The ALA, founded in 1876, prides itself in being the largest and oldest library association in the world, with an astounding 64,000 members. ALA membership is available to people involved in library work in the United States and abroad, retired librarians, general supporters, libraries or other nonprofit organizations, and businesses that serve the library community. Membership benefits include a subscription to American Libraries, discounts on ALA publications, conferences, and continuing education opportunities, as well as a myriad of service discounts ranging from life insurance to credit cards.

An elected council, which sets policies and programs, and an executive board, which administers said policies and programs, govern the ALA. Association and council committees propose these policies and programs. Committees of the association include literacy, membership, and orientation, training and leadership development, among others; committees of council include groups that focus on diversity, intellectual freedom, and pay equity, to name a few. The broad scope of the ALA led to the formation of eleven membership divisions, which have their own clearly defined responsibilities, mission statements, staff, and governing board. Additionally, the ALA offers Round Tables, which are membership groups concerned with a field outside of the divisions’ scope, such as Exhibits, Library History, or New Members.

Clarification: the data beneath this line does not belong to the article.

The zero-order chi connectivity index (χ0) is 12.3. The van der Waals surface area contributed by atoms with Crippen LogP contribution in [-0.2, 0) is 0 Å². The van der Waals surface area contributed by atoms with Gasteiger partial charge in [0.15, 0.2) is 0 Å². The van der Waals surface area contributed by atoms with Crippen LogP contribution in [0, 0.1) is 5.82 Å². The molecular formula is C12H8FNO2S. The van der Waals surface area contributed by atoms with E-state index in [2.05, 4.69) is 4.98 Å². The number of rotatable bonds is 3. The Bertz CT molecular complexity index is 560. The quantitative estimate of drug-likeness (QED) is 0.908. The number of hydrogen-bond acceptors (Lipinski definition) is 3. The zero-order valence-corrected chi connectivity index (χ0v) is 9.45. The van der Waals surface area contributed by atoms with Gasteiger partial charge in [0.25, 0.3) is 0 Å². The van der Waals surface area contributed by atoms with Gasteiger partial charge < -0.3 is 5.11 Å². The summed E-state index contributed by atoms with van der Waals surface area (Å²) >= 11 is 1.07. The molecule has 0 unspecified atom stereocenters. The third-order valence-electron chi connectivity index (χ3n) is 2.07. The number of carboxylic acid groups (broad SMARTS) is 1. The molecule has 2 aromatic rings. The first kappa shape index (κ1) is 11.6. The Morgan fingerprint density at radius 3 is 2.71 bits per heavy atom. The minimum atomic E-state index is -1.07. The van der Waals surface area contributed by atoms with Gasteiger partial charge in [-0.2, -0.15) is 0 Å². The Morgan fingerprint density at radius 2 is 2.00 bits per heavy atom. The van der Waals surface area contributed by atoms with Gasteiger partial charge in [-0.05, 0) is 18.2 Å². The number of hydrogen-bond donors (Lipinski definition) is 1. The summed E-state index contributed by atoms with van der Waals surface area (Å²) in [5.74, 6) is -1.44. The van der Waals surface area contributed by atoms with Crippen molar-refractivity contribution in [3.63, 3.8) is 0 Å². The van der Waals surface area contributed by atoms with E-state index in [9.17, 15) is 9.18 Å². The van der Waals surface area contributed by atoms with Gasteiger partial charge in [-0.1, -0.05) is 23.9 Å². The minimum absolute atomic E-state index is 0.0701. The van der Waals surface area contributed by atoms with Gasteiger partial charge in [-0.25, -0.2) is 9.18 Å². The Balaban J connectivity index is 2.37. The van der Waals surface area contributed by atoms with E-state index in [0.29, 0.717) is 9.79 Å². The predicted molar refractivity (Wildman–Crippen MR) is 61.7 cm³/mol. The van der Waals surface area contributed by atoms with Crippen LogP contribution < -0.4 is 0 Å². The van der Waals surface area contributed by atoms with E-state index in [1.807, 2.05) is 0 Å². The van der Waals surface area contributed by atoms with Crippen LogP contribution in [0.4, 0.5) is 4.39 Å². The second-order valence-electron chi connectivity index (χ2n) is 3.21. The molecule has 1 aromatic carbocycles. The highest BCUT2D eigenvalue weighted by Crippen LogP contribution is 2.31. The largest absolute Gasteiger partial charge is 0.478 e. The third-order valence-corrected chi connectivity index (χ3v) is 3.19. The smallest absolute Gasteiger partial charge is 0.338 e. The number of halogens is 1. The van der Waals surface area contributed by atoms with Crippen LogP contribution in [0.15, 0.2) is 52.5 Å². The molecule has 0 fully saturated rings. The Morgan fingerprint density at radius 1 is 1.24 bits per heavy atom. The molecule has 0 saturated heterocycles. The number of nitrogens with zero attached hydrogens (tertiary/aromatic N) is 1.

The ALA is devoted “to provide leadership for the development, promotion, and improvement of library and information services and the profession of librarianship in order to enhance learning and ensure access to information for all” (American Library Association, 2006). It is currently focused on six priorities: access to provide users with timely access to information, legislation/funding to strengthen services through increased aid, intellectual freedom to protect the right to uncensored materials, public awareness to promote the importance of libraries to society, personnel resources to advocate for library staff and library services, development, and technology to advance new information tools and technologies (APA, 2006).

Friday, June 15, 2007

Intranet Implementation and Improvement Part 3 of 3

Keyboard 2

This post is part of a series on intranet implementation and improvement. Please click on the links to read further: